A North Carolina radiology practice has developed a regional imaging strategy around advanced IT solutions.
When reimbursement cuts began about a decade ago, Greensboro Radiology, a private practice in Greensboro, N.C., knew health care was evolving. And the practice's leaders recognized that to survive in the era of value-based care, they'd have to evolve, too.
To position itself as a leader in the changing paradigm, Greensboro Radiology began instituting a regional imaging strategy to deliver innovative IT solutions that benefit both the practice and the health systems it serves. Since then, the group has earned a reputation as a committed partner in care and has secured contracts with two accountable care organizations (ACOs).
Established in 1998, when two radiology practices merged with a total of about 25 radiologists, Greensboro Radiology has grown to include more than 60 radiologists who serve four hospital systems and over 50 outpatient facilities, in addition to the two ACOs. The group has also formed a spin-off management services company called Canopy Partners.
Worth Saunders, MHA, Greensboro Radiology's CEO, attributes the group's growth to calculated risks that have delivered added value to the health care enterprise. "For the past 10 years, practice leaders have been very progressive and very visionary, pushing the group to try new things and to make long-term investments, particularly in technology," he says.
Initiating the imaging strategy took years. Greensboro Radiology began by encouraging its radiologists to attend tumor boards, conferences, and committee meetings, where they could interact with referring clinicians and hospital administrators. "Our radiologists have developed credibility by being outside of the reading room and engaging in the clinical decision-making process rather than just producing reports," Saunders explains.
Once it gained the trust of referring providers and hospital administrators, the group launched the next phase of its strategy: delivering advanced IT solutions, including voice recognition services and a comprehensive PACS regional imaging timeline (an archive of imaging studies from disparate health systems), and working with its health system partners to integrate the solutions for improved patient care.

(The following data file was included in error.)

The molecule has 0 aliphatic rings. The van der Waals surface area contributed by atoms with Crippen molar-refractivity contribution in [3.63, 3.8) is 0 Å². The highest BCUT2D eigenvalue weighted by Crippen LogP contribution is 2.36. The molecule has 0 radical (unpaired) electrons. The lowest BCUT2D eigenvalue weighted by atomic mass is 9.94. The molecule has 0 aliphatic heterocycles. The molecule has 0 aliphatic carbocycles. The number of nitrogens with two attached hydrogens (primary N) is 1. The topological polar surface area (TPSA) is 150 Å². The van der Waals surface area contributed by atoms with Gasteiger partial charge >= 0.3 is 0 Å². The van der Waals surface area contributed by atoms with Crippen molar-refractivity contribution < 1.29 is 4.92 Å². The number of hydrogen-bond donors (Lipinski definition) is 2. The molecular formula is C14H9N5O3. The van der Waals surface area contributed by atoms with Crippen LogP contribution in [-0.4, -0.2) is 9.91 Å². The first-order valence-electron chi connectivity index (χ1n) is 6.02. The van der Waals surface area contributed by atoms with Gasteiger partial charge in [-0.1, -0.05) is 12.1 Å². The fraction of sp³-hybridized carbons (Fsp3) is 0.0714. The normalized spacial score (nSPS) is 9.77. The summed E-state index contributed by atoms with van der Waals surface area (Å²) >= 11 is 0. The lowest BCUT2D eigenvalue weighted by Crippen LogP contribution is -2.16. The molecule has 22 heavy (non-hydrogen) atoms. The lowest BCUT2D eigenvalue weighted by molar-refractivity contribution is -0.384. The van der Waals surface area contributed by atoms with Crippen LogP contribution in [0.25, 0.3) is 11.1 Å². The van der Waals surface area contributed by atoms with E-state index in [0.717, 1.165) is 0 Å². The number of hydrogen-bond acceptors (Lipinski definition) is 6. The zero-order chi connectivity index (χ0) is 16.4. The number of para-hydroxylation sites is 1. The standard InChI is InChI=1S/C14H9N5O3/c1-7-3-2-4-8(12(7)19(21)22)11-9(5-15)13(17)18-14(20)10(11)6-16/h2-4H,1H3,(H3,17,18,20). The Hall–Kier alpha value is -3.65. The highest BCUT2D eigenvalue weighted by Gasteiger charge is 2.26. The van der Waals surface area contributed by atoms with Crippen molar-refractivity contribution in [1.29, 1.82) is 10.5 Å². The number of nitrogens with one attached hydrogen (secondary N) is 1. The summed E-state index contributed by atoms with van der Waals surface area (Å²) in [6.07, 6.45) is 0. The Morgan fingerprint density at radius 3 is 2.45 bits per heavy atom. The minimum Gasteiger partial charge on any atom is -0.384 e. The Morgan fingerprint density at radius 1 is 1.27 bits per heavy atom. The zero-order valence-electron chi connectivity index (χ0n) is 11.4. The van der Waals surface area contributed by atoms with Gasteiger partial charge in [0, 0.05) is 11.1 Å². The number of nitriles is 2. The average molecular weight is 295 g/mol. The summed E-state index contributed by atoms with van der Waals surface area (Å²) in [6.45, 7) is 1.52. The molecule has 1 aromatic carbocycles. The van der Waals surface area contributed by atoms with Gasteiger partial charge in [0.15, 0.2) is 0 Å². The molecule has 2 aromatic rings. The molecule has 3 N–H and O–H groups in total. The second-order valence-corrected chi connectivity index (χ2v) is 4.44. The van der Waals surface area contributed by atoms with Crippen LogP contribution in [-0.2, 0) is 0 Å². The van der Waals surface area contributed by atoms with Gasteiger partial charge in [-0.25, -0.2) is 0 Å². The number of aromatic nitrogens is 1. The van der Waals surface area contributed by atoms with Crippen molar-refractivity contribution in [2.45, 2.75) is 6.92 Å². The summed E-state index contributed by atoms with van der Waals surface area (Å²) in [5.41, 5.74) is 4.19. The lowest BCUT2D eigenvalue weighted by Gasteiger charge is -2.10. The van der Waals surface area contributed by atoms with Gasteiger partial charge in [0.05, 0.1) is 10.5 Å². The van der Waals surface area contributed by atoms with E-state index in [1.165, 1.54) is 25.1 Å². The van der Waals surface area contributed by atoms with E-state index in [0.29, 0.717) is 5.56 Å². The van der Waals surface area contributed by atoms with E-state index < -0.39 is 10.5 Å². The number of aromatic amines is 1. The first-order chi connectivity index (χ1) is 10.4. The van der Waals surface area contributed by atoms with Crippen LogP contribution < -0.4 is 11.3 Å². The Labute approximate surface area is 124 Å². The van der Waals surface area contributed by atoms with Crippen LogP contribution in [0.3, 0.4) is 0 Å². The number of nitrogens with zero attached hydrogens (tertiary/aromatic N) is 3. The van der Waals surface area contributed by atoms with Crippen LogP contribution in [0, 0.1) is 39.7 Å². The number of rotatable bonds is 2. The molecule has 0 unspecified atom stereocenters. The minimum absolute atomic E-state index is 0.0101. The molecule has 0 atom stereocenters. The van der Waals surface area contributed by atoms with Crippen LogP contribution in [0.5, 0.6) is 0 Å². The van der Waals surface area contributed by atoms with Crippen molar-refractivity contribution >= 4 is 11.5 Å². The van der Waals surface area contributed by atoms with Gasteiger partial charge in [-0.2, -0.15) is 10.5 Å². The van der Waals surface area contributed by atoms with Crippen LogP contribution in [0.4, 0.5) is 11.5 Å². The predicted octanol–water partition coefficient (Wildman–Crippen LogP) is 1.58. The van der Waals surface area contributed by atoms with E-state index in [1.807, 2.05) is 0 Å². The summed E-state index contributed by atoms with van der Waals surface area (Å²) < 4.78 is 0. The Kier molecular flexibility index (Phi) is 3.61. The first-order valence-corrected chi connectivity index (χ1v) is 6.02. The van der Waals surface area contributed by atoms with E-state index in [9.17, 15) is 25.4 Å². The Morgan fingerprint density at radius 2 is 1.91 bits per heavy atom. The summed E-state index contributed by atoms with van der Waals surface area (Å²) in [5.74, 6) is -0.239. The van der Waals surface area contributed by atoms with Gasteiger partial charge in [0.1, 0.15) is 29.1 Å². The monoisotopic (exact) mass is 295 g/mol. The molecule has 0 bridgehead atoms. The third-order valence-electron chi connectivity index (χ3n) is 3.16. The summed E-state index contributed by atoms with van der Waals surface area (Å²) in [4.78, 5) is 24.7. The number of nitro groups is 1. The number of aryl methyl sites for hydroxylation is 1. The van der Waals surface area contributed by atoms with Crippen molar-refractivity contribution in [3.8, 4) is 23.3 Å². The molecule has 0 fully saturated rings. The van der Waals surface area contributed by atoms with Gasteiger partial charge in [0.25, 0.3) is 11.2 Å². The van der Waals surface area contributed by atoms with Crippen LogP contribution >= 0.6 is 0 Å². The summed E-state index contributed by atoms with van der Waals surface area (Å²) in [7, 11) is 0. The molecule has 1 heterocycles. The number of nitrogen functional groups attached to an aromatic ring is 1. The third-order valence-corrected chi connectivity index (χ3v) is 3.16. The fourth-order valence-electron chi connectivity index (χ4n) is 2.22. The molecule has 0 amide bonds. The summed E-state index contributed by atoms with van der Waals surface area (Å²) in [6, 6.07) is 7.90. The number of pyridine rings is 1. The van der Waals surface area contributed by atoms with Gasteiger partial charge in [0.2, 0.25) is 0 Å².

Initiating IT Solutions
Greensboro Radiology began dabbling in advanced IT solutions in 2007, with the emergence of voice recognition software. The practice purchased software and licenses from a voice recognition company and began approaching its health system partners about managing their imaging voice recognition systems for a per-report fee.
"We saw it as an opportunity to define voice recognition the way we wanted, rather than having all of the hospitals hand us different voice recognition systems," says Eric A. Mansell, MD, PhD, president of Greensboro Radiology and its affiliated management services company, Canopy Partners.
One of the first hospital systems Greensboro approach was Cone Health. Although purchasing IT solutions from a radiology group was unorthodox, Cone Health liked Greensboro's proposal. "They owned the process, offered better daily operational management than a traditional vendor, and were highly accountable, with skin in the game," says Steven C. Shanaberger, Cone Health's executive director of imaging services. Cone Health administrators knew they had made the right decision as turnaround times and quality of the reports immediately improved, he says.
As its confidence in delivering quality voice recognition grew, Greensboro Radiology incrementally expanded its service to other hospital partners. "We did it with our main system first; then we went to the next hospital and said, 'It's working great at this hospital. Let us show you this business model,'" Mansell recalls.